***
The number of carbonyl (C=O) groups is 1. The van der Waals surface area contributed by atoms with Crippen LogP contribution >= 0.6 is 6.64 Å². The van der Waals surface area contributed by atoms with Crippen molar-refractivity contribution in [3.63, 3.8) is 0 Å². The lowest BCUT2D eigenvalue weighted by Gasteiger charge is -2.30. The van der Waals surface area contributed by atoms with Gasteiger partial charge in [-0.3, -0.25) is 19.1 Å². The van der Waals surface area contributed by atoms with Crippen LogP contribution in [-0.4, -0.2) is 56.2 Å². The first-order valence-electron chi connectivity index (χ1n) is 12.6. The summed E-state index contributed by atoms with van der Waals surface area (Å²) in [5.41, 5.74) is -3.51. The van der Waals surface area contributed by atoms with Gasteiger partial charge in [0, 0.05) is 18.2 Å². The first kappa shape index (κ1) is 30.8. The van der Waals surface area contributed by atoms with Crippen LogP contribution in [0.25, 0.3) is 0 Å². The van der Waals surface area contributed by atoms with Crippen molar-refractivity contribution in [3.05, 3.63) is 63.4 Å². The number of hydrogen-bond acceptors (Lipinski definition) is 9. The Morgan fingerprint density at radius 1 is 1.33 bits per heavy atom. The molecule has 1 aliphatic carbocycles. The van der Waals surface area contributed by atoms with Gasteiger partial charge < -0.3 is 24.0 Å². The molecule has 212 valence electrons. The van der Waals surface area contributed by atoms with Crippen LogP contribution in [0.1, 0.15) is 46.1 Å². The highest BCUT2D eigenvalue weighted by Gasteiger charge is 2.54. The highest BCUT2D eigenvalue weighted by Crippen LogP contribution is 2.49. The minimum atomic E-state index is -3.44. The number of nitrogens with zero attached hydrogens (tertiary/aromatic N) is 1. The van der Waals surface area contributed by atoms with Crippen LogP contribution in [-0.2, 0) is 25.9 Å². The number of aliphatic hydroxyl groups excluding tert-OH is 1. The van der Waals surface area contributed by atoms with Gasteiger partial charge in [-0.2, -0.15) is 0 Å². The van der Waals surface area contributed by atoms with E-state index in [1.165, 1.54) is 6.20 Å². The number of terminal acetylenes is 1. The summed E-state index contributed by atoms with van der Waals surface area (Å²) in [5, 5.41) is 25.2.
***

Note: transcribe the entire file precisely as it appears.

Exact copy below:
The number of carbonyl (C=O) groups is 1. The van der Waals surface area contributed by atoms with Crippen LogP contribution >= 0.6 is 6.64 Å². The van der Waals surface area contributed by atoms with Crippen molar-refractivity contribution in [3.63, 3.8) is 0 Å². The lowest BCUT2D eigenvalue weighted by Gasteiger charge is -2.30. The van der Waals surface area contributed by atoms with Gasteiger partial charge in [-0.3, -0.25) is 19.1 Å². The van der Waals surface area contributed by atoms with Crippen LogP contribution in [-0.4, -0.2) is 56.2 Å². The first-order valence-electron chi connectivity index (χ1n) is 12.6. The summed E-state index contributed by atoms with van der Waals surface area (Å²) in [5.41, 5.74) is -3.51. The van der Waals surface area contributed by atoms with Gasteiger partial charge in [0, 0.05) is 18.2 Å². The first kappa shape index (κ1) is 30.8. The van der Waals surface area contributed by atoms with Crippen LogP contribution in [0.25, 0.3) is 0 Å². The van der Waals surface area contributed by atoms with Crippen molar-refractivity contribution in [3.05, 3.63) is 63.4 Å². The number of hydrogen-bond acceptors (Lipinski definition) is 9. The Morgan fingerprint density at radius 1 is 1.33 bits per heavy atom. The molecule has 1 aliphatic carbocycles. The van der Waals surface area contributed by atoms with Gasteiger partial charge < -0.3 is 24.0 Å². The molecule has 212 valence electrons. The van der Waals surface area contributed by atoms with Crippen LogP contribution in [0.1, 0.15) is 46.1 Å². The highest BCUT2D eigenvalue weighted by Gasteiger charge is 2.54. The highest BCUT2D eigenvalue weighted by Crippen LogP contribution is 2.49. The minimum atomic E-state index is -3.44. The number of nitrogens with zero attached hydrogens (tertiary/aromatic N) is 1. The van der Waals surface area contributed by atoms with Crippen LogP contribution in [-0.2, 0) is 25.9 Å². The number of aliphatic hydroxyl groups excluding tert-OH is 1. The van der Waals surface area contributed by atoms with Gasteiger partial charge in [-0.2, -0.15) is 0 Å². The van der Waals surface area contributed by atoms with E-state index in [1.165, 1.54) is 6.20 Å². The number of terminal acetylenes is 1. The summed E-state index contributed by atoms with van der Waals surface area (Å²) in [5, 5.41) is 25.2.